South African wines probably don’t appear here as often as they should, certainly not as often as fans of this country think. The South African wine lovers I’ve noticed rarely want to drink anything else, and it’s true that good things are exceptional.
And we should buy more because given the unstable economy, the winemakers there really depend on export markets to make a profit or even break even. I have already mentioned producers like BLANKBottle, Mullineux, Sijnn and Paul Cluver and of course Delheim (O’Briens) and Simonsig. This week, however, I have a few new wines to try, including some new Lidl wines that are really entry-level but still manage to top their price.
Liberty Wines has some fine South African producers in its portfolio and some of them got together for a tasting in mid-June. It was great to finally meet Charles Back of Fairview and Spice Route, as I have been tasting and writing about his wines since around 1999 when Goats do Roam first appeared here. His Swartland-based ‘Spice Route’ estate was founded in 1998 and it has helped bring attention to the once rather neglected Western Cape. Not anymore of course, now that’s where every cool natural winemaker wants to source their grapes.
I could only feature three producer wines below, so pay attention to Marelise Niemann’s Momento wines whose Grenache Noir was one of my favorite reds from the tasting with beautifully pure fruit and seductive freshness (Ely and WineOnline .ie). She even found a small vineyard of Grenache Gris to buy, a grape that I’m not sure I’ve ever tasted before as a varietal (it was flinty and tense at first, then became layered and almost tropical).
These young winemakers are forward-looking and focused on sustainability and climate change. Also outstanding were the ‘Crystallum’ wines of Peter-Allan and Andrew Finlayson, descendants of the famous Peter Finlayson (Ely, Mitchells, WineOnline) with a fragrant pinot noir and a luxurious but concentrated ‘Clay Shales’ chardonnay from Hemel-en-Aarde .
Gabrielskloof has a family connection to Crystallum through marriage and uses the same winery (as does Momento), but their wines were all completely different with the personalities of the winemakers showing through. Keep an eye on the Cape.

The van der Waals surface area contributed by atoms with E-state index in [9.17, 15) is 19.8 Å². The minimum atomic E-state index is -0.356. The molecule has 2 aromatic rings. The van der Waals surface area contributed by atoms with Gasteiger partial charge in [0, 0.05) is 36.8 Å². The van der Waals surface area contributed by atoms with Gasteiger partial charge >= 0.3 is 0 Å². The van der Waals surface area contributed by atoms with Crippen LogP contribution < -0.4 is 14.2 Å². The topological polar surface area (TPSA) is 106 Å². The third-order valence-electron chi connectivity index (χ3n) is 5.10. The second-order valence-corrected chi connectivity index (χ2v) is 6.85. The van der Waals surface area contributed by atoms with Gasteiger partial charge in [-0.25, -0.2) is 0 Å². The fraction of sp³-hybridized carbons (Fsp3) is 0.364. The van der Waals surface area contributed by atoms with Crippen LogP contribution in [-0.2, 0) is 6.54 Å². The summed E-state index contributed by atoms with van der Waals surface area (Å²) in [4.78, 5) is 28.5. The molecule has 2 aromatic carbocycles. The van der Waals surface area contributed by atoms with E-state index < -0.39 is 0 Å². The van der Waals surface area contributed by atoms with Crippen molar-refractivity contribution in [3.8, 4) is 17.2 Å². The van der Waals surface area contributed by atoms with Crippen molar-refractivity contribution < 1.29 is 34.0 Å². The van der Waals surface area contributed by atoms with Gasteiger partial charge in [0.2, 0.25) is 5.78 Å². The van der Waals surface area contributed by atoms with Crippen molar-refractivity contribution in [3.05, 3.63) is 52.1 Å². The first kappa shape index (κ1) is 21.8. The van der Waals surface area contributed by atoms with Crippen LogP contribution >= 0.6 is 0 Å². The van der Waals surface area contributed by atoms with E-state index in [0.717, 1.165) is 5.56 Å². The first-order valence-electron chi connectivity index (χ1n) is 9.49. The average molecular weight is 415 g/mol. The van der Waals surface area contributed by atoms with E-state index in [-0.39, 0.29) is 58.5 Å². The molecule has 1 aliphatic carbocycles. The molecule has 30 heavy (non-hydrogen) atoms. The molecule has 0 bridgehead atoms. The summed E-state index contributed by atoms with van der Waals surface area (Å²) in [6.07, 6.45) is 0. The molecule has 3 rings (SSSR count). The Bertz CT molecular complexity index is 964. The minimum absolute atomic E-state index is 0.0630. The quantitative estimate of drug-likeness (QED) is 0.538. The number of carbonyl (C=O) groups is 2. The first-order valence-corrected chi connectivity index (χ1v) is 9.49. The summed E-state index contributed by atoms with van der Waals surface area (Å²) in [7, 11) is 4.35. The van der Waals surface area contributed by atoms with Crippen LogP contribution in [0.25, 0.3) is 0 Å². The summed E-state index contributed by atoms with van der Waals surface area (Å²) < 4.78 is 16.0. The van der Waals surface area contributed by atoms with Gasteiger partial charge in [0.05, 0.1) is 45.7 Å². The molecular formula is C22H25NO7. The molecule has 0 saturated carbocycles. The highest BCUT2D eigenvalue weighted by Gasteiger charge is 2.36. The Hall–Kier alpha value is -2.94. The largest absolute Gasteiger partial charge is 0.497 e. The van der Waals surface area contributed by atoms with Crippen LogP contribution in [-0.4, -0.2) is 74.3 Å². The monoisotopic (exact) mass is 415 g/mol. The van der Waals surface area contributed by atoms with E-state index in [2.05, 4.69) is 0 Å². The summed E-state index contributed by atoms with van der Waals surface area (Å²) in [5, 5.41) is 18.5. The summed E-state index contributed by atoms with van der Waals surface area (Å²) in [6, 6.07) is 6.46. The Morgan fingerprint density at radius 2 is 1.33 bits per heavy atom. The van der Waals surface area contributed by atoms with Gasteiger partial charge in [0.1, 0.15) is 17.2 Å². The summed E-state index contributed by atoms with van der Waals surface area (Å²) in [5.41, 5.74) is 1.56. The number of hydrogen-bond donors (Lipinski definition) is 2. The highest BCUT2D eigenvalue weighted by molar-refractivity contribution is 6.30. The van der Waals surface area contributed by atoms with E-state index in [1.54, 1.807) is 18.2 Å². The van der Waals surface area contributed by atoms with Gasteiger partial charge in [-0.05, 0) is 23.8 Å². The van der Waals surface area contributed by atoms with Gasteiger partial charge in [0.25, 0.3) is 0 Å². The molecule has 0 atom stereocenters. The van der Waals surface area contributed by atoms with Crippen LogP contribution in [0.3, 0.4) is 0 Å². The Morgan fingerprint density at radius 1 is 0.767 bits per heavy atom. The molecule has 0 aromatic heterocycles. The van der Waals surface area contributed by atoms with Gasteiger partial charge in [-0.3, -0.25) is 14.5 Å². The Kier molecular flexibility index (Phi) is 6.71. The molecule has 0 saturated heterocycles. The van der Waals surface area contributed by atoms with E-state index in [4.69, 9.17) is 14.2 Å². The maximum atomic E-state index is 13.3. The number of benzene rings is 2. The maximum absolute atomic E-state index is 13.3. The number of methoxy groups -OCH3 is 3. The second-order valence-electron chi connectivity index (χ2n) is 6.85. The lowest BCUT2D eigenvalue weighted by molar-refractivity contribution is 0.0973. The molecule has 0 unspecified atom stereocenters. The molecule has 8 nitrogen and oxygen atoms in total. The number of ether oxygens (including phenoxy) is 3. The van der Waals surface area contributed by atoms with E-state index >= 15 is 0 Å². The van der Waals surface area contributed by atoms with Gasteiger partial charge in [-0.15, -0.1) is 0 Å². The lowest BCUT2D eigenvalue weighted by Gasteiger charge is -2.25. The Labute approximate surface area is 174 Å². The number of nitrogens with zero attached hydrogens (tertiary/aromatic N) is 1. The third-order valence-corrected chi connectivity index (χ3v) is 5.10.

Chenin Blanc is the Loire variety of Vouvray and Anjou, but it also seems to suit South Africa and is found throughout the country, ranging from light and fruity entry-level wines to dry whites and desserts. more serious ones that can age for decades. It has lively aromas of pear and peach with a pleasant citrus freshness and just the right amount of acidity and spiciness on the finish.
Pinotage is a workhorse grape in South Africa used for everything from rosé to fortified. It can also be classy and expensive, but it remains divisive because it is rarely subtle – hence the name of this wine. This has a rich purple color with aromas of smoky black fruits, juicy red fruits on the palate and a pleasant sweetness. A solid barbecue wine, but best served slightly chilled to smooth the edges.
Delheim is a family business based in Stellenbosch and this is by no means their first appearance here. This one is reduced by €14 and their dry and fruity Pinotage Rosé is also reduced to €11.21. Here, the Delheim Chenin Blanc wild ferment is also recommended. It’s deliciously refreshing with aromas of lemon oil and white peach and a hint of tropical fruit, crisp, tangy and fruity on the palate with plenty of refreshing acidity.
A red blend mainly composed of southern Rhône grape varieties (Syrah, Mourvèdre, Grenache, etc.) from traditionally planted bush vines. Dark ruby color, aromas of spice and black fruits with a touch of licorice and mocha, ripe and full-bodied with fleshy intensity. Also watch for Spice Route’s crisp Chenin Blanc with citrus and pear drops.
The fruit for this came from four dry-grown bush vines over 40 years old on granite and shale in (mainly) Swartland. It shows just how good Cape Chenin can be – waxy and grassy with soft, rounded pears, full and complex on the palate with pleasant tension on the start and softer, honeyed edges on the finish.
This ‘Cap Blend’ is quite different from the other wines here – a blend of Roussanne, Chardonnay and Sémillon plus Chenin and Clairette – done in a more oxidative (natural) style, it’s layered and textured with apples, honey and waxy notes and a hint of saline – perfect for saying rabbit or guinea fowl.
spirit of the week
It’s fairly new to the Dan Kelly range, created by Niall Collier, a cousin of the McNeece family who grow 80ha of apples for their ciders. It’s a little lighter so perfect for the summer and was first created for the Big Grill festival which is happening again next week – watch out for them as they always bring experimental traffic jams.
This one is completely natural, fermented on wild yeasts and without any addition. Aromas of baked apples with a touch of citrus and pear, round and fruity on the palate with a pleasant flavor of bruised apple and lime on the finish.